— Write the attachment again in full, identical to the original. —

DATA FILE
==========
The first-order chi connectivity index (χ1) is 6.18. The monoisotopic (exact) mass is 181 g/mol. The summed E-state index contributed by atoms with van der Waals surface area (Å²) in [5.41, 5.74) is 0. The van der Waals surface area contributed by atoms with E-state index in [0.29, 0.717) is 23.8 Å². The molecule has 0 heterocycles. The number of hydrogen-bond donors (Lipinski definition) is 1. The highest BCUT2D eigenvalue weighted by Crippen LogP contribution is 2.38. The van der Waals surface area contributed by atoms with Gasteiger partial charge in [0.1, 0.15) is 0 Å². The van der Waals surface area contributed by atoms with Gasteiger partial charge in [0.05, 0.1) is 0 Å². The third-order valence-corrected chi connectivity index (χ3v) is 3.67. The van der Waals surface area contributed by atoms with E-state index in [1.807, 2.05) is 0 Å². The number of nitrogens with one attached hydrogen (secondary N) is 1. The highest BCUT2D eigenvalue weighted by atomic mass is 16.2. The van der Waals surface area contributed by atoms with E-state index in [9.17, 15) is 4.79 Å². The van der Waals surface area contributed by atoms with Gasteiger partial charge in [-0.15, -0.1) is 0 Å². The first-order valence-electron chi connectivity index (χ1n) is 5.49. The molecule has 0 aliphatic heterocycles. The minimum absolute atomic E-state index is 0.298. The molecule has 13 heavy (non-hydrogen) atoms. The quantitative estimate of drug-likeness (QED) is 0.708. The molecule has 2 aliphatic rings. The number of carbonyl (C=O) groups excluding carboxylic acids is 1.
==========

The first-order chi connectivity index (χ1) is 6.18. The monoisotopic (exact) mass is 181 g/mol. The summed E-state index contributed by atoms with van der Waals surface area (Å²) in [5.41, 5.74) is 0. The van der Waals surface area contributed by atoms with E-state index in [0.29, 0.717) is 23.8 Å². The molecule has 0 heterocycles. The number of hydrogen-bond donors (Lipinski definition) is 1. The highest BCUT2D eigenvalue weighted by Crippen LogP contribution is 2.38. The van der Waals surface area contributed by atoms with Gasteiger partial charge in [0.1, 0.15) is 0 Å². The van der Waals surface area contributed by atoms with Gasteiger partial charge in [0.05, 0.1) is 0 Å². The third-order valence-corrected chi connectivity index (χ3v) is 3.67. The van der Waals surface area contributed by atoms with E-state index in [1.807, 2.05) is 0 Å². The number of nitrogens with one attached hydrogen (secondary N) is 1. The highest BCUT2D eigenvalue weighted by atomic mass is 16.2. The van der Waals surface area contributed by atoms with E-state index in [9.17, 15) is 4.79 Å². The van der Waals surface area contributed by atoms with Gasteiger partial charge in [-0.15, -0.1) is 0 Å². The first-order valence-electron chi connectivity index (χ1n) is 5.49. The molecule has 0 aliphatic heterocycles. The minimum absolute atomic E-state index is 0.298. The molecule has 13 heavy (non-hydrogen) atoms. The quantitative estimate of drug-likeness (QED) is 0.708. The molecule has 2 aliphatic rings. The number of carbonyl (C=O) groups excluding carboxylic acids is 1.